I have a Commercial Aeroplane licence and I gotta say, as far as written tests go, I've never heard of a CSTAR. PSTAR is a test to get a student pilot permit, PPAER is the written test to get a PPL. To get a CPL, you write the CPAER. For DND credit towards a CPL, you need to write the "Commercial Pilot Licence (Aeroplane) Air Law, Air Traffic Rules and Procedures (ARPCO)", or the HARPC for a CPL-H.

You do need PIC time to get a multi rating, 50 hrs on type. For the instrument rating, you only need a valid, unrestricted IRT. Just got my unrestricted today.  ;D
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Offline Hippie

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Re: Pilot life after CF
« Reply #34 on: March 06, 2007, 21:29:36 »

You do need PIC time to get a multi rating, 50 hrs on type. For the instrument rating, you only need a valid, unrestricted IRT. Just got my unrestricted today.  ;D


Inch, if I'm reading what you typed correctly, you're saying that you need 50 hrs on type to get a multi rating?  Just checking my logbook, and I got my multi-engine rating on a BE-76 in 2001 with 9.5hrs Dual and 1.1hrs Solo (that being the ME flight test)

After my multi-IFR flight test, I had 23.8hrs Dual and 2.5hrs Solo (both flt tests)

Unless you mean you need 50 hrs BEFORE doing a multi rating..  ie. on single eng a/c...  OR if you're talking military time..  if that's the case, I'll find out after my Sea King OTU in 2019   
« Last Edit: March 06, 2007, 21:37:59 by Hippie »

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Re: Pilot life after CF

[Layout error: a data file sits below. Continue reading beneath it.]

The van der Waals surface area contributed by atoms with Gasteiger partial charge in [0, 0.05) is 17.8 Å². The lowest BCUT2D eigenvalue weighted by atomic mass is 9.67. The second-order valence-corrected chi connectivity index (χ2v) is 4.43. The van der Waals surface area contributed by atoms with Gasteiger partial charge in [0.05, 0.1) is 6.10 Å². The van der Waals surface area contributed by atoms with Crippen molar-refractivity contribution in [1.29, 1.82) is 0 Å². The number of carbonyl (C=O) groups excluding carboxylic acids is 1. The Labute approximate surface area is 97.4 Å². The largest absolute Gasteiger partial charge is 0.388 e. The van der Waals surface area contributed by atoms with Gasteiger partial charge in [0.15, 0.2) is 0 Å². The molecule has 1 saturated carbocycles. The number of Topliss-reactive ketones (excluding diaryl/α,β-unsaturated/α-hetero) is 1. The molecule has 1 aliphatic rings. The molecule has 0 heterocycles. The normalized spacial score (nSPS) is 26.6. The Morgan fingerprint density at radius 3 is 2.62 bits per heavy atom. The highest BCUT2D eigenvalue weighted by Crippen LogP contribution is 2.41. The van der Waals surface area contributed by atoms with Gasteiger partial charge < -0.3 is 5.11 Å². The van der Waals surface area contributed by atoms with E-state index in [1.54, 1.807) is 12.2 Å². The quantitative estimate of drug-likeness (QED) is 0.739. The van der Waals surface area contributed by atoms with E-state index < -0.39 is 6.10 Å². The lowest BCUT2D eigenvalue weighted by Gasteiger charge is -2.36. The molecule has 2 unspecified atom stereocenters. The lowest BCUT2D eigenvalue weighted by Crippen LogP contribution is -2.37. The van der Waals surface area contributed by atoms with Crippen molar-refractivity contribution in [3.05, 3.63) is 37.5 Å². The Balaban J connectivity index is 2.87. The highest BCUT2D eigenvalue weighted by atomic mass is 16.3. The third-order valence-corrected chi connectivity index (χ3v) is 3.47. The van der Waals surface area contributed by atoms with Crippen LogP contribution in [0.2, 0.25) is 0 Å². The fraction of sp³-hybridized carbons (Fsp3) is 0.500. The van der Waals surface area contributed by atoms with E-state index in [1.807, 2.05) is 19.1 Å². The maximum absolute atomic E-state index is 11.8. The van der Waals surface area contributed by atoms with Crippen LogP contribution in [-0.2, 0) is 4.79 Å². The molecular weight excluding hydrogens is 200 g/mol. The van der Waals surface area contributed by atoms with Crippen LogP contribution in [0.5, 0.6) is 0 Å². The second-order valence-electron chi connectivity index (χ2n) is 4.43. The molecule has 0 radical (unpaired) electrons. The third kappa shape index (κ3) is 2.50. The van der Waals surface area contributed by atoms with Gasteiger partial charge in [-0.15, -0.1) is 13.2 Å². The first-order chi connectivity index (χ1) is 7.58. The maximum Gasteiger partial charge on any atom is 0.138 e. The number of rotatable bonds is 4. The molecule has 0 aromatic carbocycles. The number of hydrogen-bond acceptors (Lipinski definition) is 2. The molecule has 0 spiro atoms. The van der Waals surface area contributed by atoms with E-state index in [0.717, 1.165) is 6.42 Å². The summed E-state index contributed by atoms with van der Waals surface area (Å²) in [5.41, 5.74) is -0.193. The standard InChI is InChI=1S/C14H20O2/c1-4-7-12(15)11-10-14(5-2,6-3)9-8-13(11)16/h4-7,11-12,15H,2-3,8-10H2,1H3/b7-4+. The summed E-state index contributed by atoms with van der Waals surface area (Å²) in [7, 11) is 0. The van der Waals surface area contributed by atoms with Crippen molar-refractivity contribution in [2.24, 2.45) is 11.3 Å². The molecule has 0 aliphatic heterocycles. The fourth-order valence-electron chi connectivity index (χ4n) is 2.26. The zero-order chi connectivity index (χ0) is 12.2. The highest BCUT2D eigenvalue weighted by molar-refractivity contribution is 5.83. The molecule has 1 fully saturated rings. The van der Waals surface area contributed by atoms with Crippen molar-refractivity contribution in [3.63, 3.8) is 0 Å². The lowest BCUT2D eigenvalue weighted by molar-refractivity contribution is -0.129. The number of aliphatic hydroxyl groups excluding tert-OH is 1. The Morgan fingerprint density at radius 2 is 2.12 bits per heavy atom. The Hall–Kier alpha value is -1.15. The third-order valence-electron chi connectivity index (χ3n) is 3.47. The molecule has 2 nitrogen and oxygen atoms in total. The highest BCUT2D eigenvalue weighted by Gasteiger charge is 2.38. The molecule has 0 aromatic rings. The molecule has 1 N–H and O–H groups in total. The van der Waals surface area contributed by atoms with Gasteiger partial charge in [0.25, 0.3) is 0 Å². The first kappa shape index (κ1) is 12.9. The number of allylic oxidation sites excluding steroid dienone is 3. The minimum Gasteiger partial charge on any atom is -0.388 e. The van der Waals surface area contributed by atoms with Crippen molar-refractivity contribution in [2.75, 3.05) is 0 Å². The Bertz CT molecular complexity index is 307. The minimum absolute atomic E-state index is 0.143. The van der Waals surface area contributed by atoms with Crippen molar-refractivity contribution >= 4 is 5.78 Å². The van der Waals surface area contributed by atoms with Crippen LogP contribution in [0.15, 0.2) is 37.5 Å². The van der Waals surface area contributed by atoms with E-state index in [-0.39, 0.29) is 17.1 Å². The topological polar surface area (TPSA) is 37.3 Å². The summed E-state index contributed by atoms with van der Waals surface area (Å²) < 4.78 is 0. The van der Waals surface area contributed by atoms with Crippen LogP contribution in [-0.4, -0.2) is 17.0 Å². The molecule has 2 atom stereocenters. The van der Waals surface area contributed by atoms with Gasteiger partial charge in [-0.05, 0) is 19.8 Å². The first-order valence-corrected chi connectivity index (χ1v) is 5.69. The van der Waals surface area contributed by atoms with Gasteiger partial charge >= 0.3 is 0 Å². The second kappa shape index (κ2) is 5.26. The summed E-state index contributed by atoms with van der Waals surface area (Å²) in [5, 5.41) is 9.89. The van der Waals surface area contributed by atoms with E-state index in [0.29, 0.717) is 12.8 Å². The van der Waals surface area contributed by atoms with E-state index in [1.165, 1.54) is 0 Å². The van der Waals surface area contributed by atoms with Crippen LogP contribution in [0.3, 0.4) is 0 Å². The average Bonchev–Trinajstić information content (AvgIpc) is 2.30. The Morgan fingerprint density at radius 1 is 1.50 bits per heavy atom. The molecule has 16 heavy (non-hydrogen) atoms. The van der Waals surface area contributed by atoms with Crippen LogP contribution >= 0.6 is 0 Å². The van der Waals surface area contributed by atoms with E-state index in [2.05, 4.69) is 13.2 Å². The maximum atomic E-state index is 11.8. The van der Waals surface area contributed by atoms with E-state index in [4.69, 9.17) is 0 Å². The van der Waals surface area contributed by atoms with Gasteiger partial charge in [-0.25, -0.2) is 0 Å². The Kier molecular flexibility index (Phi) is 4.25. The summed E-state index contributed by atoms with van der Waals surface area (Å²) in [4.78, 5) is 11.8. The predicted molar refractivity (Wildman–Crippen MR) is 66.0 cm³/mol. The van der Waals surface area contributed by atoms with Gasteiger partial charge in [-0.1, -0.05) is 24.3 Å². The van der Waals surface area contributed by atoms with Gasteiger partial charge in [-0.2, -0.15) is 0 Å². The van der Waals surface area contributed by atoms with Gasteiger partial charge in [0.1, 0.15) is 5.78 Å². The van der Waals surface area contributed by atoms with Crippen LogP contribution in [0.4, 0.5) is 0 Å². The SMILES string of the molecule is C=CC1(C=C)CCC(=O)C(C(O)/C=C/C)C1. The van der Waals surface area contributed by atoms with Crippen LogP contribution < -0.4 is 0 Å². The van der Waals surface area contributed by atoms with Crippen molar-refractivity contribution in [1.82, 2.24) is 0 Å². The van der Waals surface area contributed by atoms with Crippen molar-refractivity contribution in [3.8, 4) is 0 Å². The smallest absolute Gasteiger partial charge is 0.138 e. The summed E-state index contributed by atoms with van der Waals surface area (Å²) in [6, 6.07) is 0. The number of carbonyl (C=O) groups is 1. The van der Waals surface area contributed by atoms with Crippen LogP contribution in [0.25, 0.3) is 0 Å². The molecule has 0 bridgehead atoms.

« Reply #35 on: March 06, 2007, 21:30:59 »
I think he means you need 50 hrs PIC on type before you can have your CPL.  PIC is NOT the same as Solo. 

Max

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Re: Pilot life after CF
« Reply #36 on: March 06, 2007, 21:43:49 »
PIC is NOT the same as Solo. 

Max

In my civie logbook the columns indicate "Dual" "PIC" "Co-pilot"  ; and in my mil logbook has the columns "Dual" and "Pilot" for SE ; and "Dual" "First Pilot" "Second Pilot" for ME...   so unless I ain't smokin' what you're rollin', PIC is the same as Solo..  Been wrong before tho!

Hippie
« Last Edit: March 06, 2007, 22:02:07 by Hippie »

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Re: Pilot life after CF
« Reply #37 on: March 06, 2007, 21:46:29 »
In my books, PIC time is the time you are in charge of an aircraft.  In a multi-crew environment, that's the AC.  You have an FO, you are NOT solo and you still log it as First Pilot and you are the AC in the crew.

Max

Offline Aden_Gatling

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Re: Pilot life after CF
« Reply #38 on: March 06, 2007, 21:54:40 »
According to the CARs http://www.tc.gc.ca/CivilAviation/Regserv/Affairs/cars/Part4/Standards/421.htm#421_38 (scroll down to 3 & 4) civvy applicants need to pass the prescribed test: mil applicants need i) at least 50 hours in the last 24 months, or ii) to have qualified in the last 24 months.

Quote
(3) Multi-engine Class Rating - Requirements

(a) Skill

An applicant for a multi-engine class rating shall complete a flight test to the standard outlined in the Flight Test Standard, Multi-Engine Class Rating.

(b) Credits for DND Applicants

Active and retired personnel of the Canadian Forces who are qualified to the pilot aeroplane wings standard shall be considered to have satisfied the skill requirements as set forth above provided that the applicant:
(amended 1999/03/01; previous version)

(i) has acquired a minimum of 50 hours flight time as pilot-in-command in multi-engine aeroplanes during the 24 months preceding the date of application for the rating, or

(ii) has met the prescribed standards of the Canadian Forces to act as pilot-in-command of multi-engine aeroplanes during the 24 months preceding the date of application for the rating.
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Offline Hippie

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Re: Pilot life after CF
« Reply #39 on: March 06, 2007, 22:00:30 »
According to the CARs http://www.tc.gc.ca/CivilAviation/Regserv/Affairs/cars/Part4/Standards/421.htm#421_38 (scroll down to 3 & 4) civvy applicants need to pass the prescribed test: mil applicants need i) at least 50 hours in the last 24 months, or ii) to have qualified in the last 24 months.